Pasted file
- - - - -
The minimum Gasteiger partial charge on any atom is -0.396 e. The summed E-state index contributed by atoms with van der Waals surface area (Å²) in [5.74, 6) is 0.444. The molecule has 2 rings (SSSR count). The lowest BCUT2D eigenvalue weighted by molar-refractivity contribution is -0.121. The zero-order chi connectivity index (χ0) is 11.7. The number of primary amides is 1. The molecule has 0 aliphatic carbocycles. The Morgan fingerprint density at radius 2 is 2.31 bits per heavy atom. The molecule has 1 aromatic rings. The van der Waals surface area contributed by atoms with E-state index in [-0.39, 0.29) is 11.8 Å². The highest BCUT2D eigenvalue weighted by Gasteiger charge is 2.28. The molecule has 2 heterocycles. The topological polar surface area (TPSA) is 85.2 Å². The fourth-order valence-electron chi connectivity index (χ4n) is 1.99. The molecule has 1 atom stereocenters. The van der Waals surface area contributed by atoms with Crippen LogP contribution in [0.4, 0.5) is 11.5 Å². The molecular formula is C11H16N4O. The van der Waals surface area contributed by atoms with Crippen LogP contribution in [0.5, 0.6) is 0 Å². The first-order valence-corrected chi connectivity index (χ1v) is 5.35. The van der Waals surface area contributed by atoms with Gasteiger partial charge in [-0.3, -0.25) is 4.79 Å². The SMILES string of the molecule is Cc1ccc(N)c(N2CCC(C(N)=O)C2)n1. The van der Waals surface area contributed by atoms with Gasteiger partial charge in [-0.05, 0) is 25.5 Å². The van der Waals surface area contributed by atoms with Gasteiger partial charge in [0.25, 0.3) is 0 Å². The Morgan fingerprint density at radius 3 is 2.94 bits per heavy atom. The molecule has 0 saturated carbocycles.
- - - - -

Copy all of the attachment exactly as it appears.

The minimum Gasteiger partial charge on any atom is -0.396 e. The summed E-state index contributed by atoms with van der Waals surface area (Å²) in [5.74, 6) is 0.444. The molecule has 2 rings (SSSR count). The lowest BCUT2D eigenvalue weighted by molar-refractivity contribution is -0.121. The zero-order chi connectivity index (χ0) is 11.7. The number of primary amides is 1. The molecule has 0 aliphatic carbocycles. The Morgan fingerprint density at radius 2 is 2.31 bits per heavy atom. The molecule has 1 aromatic rings. The van der Waals surface area contributed by atoms with E-state index in [-0.39, 0.29) is 11.8 Å². The highest BCUT2D eigenvalue weighted by Gasteiger charge is 2.28. The molecule has 2 heterocycles. The topological polar surface area (TPSA) is 85.2 Å². The fourth-order valence-electron chi connectivity index (χ4n) is 1.99. The molecule has 1 atom stereocenters. The van der Waals surface area contributed by atoms with Crippen LogP contribution in [0.4, 0.5) is 11.5 Å². The molecular formula is C11H16N4O. The van der Waals surface area contributed by atoms with Crippen LogP contribution in [0.5, 0.6) is 0 Å². The first-order valence-corrected chi connectivity index (χ1v) is 5.35. The van der Waals surface area contributed by atoms with Gasteiger partial charge in [-0.3, -0.25) is 4.79 Å². The SMILES string of the molecule is Cc1ccc(N)c(N2CCC(C(N)=O)C2)n1. The van der Waals surface area contributed by atoms with Gasteiger partial charge in [-0.05, 0) is 25.5 Å². The van der Waals surface area contributed by atoms with Gasteiger partial charge in [0.25, 0.3) is 0 Å². The Morgan fingerprint density at radius 3 is 2.94 bits per heavy atom. The molecule has 0 saturated carbocycles.